TUU: One Thousand Years
The British group "TUU" has been creating its stylish form of ambient for quite a few years now. Their personnel varies among a pool of players, including Martin Franklin on percussion, Mykl O'Dempsey on synthesizers, and Nik Parkin on flute. On this album, Richard Clare plays the winds rather than Parkin. The TUU style is easily recognizable – a notable feat in a field where much Southeast-Asian-inspired ambient sounds alike. TUU's Oriental- melodic line is carried by flutes, sometimes played in long lines and sometimes electronically looped. The rhythms, usually slow, are provided by Eastern percussion such as gongs, singing bowls, and temple cymbals, as well as more international instruments such as hand drums and beautiful, ringing clay pot drums. Drones and underlying ambient samples are subtly layered in with synthesizer and electronics. All of this is crisply recorded with just the right amount of reverb, not the "vast" cavernous echo of some other well-known ambient artists.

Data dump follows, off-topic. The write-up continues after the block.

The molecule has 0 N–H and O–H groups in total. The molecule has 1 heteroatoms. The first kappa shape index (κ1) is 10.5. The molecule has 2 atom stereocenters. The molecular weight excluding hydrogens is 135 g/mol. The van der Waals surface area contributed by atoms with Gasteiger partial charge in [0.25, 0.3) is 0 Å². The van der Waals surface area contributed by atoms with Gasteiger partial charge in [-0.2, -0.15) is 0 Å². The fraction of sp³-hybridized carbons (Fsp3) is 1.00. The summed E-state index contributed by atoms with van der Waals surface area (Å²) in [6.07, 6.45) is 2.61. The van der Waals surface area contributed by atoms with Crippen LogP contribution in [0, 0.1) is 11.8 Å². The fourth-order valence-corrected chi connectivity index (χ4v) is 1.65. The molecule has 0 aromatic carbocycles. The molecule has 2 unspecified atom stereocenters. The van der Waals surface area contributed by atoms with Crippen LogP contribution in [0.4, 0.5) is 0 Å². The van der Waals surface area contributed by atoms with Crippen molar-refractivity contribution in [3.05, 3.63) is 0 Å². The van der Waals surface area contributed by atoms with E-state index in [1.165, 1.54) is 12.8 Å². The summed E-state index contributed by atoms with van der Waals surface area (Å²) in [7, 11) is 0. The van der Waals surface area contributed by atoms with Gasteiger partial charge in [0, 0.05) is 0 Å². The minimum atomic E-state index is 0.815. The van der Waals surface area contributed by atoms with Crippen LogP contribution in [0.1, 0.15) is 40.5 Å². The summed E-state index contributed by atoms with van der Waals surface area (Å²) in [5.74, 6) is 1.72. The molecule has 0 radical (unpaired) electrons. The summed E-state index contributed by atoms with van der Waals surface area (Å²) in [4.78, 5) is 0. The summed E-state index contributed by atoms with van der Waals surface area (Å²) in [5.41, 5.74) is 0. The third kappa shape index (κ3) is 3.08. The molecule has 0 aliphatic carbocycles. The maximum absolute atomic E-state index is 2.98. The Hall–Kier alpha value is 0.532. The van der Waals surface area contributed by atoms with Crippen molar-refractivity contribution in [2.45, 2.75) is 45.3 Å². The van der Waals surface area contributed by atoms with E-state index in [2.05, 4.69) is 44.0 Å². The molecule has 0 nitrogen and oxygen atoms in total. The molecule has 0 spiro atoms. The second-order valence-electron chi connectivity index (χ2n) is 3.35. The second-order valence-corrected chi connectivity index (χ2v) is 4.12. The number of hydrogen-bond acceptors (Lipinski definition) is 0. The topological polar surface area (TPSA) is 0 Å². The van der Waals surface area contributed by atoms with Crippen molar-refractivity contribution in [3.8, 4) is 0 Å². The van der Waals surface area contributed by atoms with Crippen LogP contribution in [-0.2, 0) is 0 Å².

TUU always stays in a nocturnal, contemplative mood. Sometimes, at the beginning of a piece, single notes on cymbals or drum can sit for long seconds unaccompanied, as if they were punctuating ancient rituals or meditation. When the rhythms get going, they would be called "tribal" except that it would have to be a rather somnolent tribe producing them. TUU doesn't rely on massed sound effects or heavy multilayering to get their sound; it's a clear, if thin texture, doing more with less. Listening to TUU one gets images of humid jungle rivers in the night, or lanterns flickering in Buddhist temples – a romantic, warm vision of an ideal Southeast Asia distilled for quiet after-midnight moments.